TUMMY TERROR: Although no one enjoys being sick, catching a bug poses particular challenges for individuals suffering from vomit phobia, or emetophobia, the fear of throwing up.

Katie Grant

If you asked me what I’d eaten today, I might well reply, “nothing.” I’m not on a diet, and I don’t have anorexia, but I suppose it would be fair to say that I’m starving myself.

But I am obsessed with food, or rather, the dangers it presents. I have emetophobia, an intense fear of vomiting, which has ruled my thoughts and my life for the best part of a decade.

I’m not the only one. Dr David Veale, a consultant psychiatrist in Cognitive Behavioural Therapy at the South London and Maudsley NHS Trust, and at the Priory Hospital in Southgate, north London, is one of the UK’s only experts on emetophobia, which is thought to affect millions. “Sometimes, I ask patients, ‘If I gave you the choice of either vomiting now or taking this pill that makes you die painlessly, what would you choose?’ They frequently choose to die rather than vomit. This is an indication of the perceived awfulness of vomiting,” said Dr Veale.

For female sufferers, the phobia can be so debilitating that they may delay pregnancy or forgo having children altogether due to their anxiety surrounding pregnancy sickness.

A lot of emetophobes are particularly terrified of vomiting in public. Many cite a fear of losing control and of others finding them repulsive. Sufferers are also usually afraid of witnessing other people vomit. Many interpret feelings of nausea as inevitable precursors to endless vomiting, insanity and death.

As with most phobias, the fear of vomiting can often be traced back to early childhood. Typically, there will have been a traumatic experience in which vomit was involved, which will have triggered a child’s subconscious into attaching negative feelings and emotions to being sick, explained Amber Ford of Anxiety UK, which supports people living with anxiety disorders. “As the child grows up, instead of their rational, conscious mind overriding this response, the difficulty in accessing the subconscious can mean that such adverse reactions can persist,” she said.

I can count on one hand the number of times I vomited between the ages of four and 21. Whenever a poorly friend reported that they’d spent a night on their knees worshipping at the porcelain altar, it would occur to me that this was a process completely alien to me.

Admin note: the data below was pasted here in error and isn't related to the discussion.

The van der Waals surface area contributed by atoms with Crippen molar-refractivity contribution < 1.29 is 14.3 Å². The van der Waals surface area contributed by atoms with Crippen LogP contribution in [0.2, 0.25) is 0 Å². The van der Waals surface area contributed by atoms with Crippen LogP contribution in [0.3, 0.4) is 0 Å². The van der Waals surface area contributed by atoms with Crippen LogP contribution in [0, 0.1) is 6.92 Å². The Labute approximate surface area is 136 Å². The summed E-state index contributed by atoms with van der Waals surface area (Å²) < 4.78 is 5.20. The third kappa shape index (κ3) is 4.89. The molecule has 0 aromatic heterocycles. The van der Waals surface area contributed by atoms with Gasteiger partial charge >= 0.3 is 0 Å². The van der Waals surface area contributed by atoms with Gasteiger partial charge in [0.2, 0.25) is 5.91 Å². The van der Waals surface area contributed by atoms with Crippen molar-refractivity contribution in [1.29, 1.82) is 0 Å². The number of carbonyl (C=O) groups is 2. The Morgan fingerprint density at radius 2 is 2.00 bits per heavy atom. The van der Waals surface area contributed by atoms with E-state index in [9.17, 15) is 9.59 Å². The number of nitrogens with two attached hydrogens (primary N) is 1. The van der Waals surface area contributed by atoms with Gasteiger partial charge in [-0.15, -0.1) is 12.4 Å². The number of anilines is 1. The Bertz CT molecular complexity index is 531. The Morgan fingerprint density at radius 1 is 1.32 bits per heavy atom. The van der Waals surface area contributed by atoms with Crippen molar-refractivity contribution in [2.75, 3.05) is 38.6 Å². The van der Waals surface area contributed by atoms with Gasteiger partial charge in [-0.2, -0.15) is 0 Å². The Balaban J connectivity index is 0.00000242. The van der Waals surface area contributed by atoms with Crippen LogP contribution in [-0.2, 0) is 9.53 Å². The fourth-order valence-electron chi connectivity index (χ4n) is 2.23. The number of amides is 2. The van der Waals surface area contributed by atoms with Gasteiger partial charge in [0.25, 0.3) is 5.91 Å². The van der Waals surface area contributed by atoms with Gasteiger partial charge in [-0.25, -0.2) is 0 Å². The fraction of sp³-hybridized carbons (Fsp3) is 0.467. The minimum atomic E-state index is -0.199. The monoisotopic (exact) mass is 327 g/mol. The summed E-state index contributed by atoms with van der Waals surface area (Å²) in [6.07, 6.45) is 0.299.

Then, one morning in 2007, after too much alcohol or a dodgy dinner, I found myself getting up close and personal with my toilet’s U-bend. Throwing up wasn’t so bad when it happened, I decided. But a week later, the waves of nausea hit me again. That’s when the heart palpitations started. Eventually, I keeled over in my hallway, struggling to breathe; I was certain I was dying.

I later found out that I had experienced my first panic attack. Many more such attacks followed, and a breakdown ensued. It’s astonishing how quickly your life can unravel. I didn’t complete my third year at university – my jam-packed schedule of crying, shaking and rocking back and forth in the foetal position didn’t really allow for additional pursuits such as studying or turning up for exams.

I did manage to alight upon a new hobby, however: washing my hands. Emetophobia routinely leads to a fear of germs and a compulsion to clean and wash. Previously innocuous objects activated a never-ending catalogue of code-red situations. When the threat of contamination lurks on every door handle, it can be hard to switch off; I didn’t sleep much. My body felt awash with adrenaline and I experienced constant nausea. Perhaps unsurprisingly, I stopped eating. What doesn’t go down can’t come up, I reasoned. I lost a lot of weight, fast. A heavily restricted diet is a near-universal trait among emetophobes. Sufferers can become very underweight and are often misdiagnosed with anorexia.

The relentless onslaught of intrusive thoughts and ritualistic behaviour experienced by emetophobes means the fear of being sick is often camouflaged by the OCD that sufferers commonly present with. There is a significant overlap between the two conditions. The emetophobe and the obsessive-compulsive may both adhere to stringent sets of rules when it comes to cleaning and eating. Doctors readily diagnose the OCD, but often fail to identify the underlying problem of the emetophobia.

Learning to relinquish control is key in overcoming emetophobia, according to Dr Veale. The benefits of cognitive behavioural therapy (CBT) in treating other phobias are well documented, he says, and CBT can be tailored to treat emetophobia.

My recovery has been a long process; it is still ongoing. Following my breakdown, a doctor referred me to a private therapist, who gave me hope that I might be able to regain some semblance of a life. I returned to university and completed my degree. My marks wouldn’t stand out as shockingly brilliant or shockingly poor, but I was so proud. My illness had taken so much of me, but I refused to let it swallow me up.

And there are silver linings. My illness has taught me empathy, humility, courage, determination. Recently, I have begun entertaining the possibility that the future might be okay.

If you asked me what I’d eaten today, I might well reply, “nothing”. But I hope that, every day, I’d be a little less likely to. – The Independent